By Rabbi Shlomo Tenenbaum, Guest Torah Columnist
Torah Portion: Ki Tisa (Exodus 30:11−34:35)
Rabbi Meir Shapiro, one of pre-war Europe’s superstar leaders, once noted that to raise money to build a building is relatively easy, but to then raise the money for its upkeep is like pulling teeth. He built the magnificent Yeshivat Chochmei building, the Cadillac of Jewish education of its day (it is usually visited by March of the Living groups on trips to Europe.) It included a deluxe dormitory, full meal service (unheard of in Yeshivot then), a world-class library, and a miniature, museum-quality replica of the Temple and Biblical-era Jerusalem.
When the Jews built the Mishkan, they were so generous that Moshe turned away donations. On the other hand, this week’s parsha describes mandatory donations of Shekalim, a tax to fund the operations and upkeep of the same Mishkan. This phenomenon would be like someone painstakingly undergoing years of costly infertility treatments, and then abandoning the baby at birth. It’s contradictory.
When people attempt to raise money for good causes, they are often met with excuses. “I’d love to give, but…” Then the same person might spend $40,000 on a luxury vacation. The truth is that they really do value the wishes and work of the institution—but we are all full of contradictions. Perhaps that’s why the Parsha leads to the Jews’ giving their gold generously for the Golden Calf, but for the real thing, they were taxed.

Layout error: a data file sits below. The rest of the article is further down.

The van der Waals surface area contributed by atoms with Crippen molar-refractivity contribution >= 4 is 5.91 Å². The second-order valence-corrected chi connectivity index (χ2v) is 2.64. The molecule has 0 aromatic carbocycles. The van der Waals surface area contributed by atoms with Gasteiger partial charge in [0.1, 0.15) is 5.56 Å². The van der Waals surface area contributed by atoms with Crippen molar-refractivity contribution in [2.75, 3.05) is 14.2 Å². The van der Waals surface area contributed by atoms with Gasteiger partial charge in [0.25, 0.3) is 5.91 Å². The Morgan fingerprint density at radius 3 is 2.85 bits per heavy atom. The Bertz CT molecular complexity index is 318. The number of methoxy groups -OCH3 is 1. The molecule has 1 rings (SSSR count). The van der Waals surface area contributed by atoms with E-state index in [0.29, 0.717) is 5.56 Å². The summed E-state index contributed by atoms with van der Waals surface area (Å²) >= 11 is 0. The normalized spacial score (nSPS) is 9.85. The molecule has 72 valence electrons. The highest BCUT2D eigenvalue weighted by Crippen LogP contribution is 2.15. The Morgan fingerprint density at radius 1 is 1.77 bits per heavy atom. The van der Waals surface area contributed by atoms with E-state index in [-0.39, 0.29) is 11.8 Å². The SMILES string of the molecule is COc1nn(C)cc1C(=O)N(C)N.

Timothy Leary, the counterculture guru, was, before his forays into psychedelic narcotics, a respected psychology professor. One of the tests he developed was for couples to color in a chart in which they rated themselves, and another chart on which they rated their partners, and noted the differences. That’s where the problem lies. We all see ourselves as sensitive, caring, and socially conscious. Our conduct and spending habits often paint a different image.
There is a story told of a very ostentatiously wealthy, arrogant man who was bossy, abusive, and demanding. Rothschild, the mega-rich banker, met the man and pledged ten times the man’s total net worth to a local shul. When he was asked for the money, Rothschild said, “Just check his net worth, and I’ll write the check.” When they examined the man’s books, they found that he was stone-broke. Rothschild said he could tell from the man’s arrogant manner; the truly rich are not so insecure as to constantly need to abuse others in order to feel whole. It’s a contradiction.
When the Jews thought Moshe was gone, they immediately created the Golden Calf. It was a sign of their “unsuredness” and their need for a security blanket. Unfortunately, there’s a lot of that going around. There is a sucker born every minute, and a slew of golden calves available for purchase. Call now! Operators are waiting!
I write these words in the waiting room of an anesthesiologist, with a loved one. Moments like this are a stark reminder of how insecure we really are, despite all of the (futile) efforts we exert. I note that this doctor’s office has a mezuzah on the door; and the only real security one has is that G-d has a plan and a map to bring out our best. We just have to set aside our petty insecurities. As on Purim, which we just celebrated, we can see G-d’s hidden guidance at every step, if we just look for it.
When we realize that we are in G-d’s secure grip, we are able to be generous to our fellow persons and know that the more we give, the more we get.
Rabbi Shlomo Tenenbaum is Director of The ARK’s Michael E. Schneider Spiritual Enrichment Program.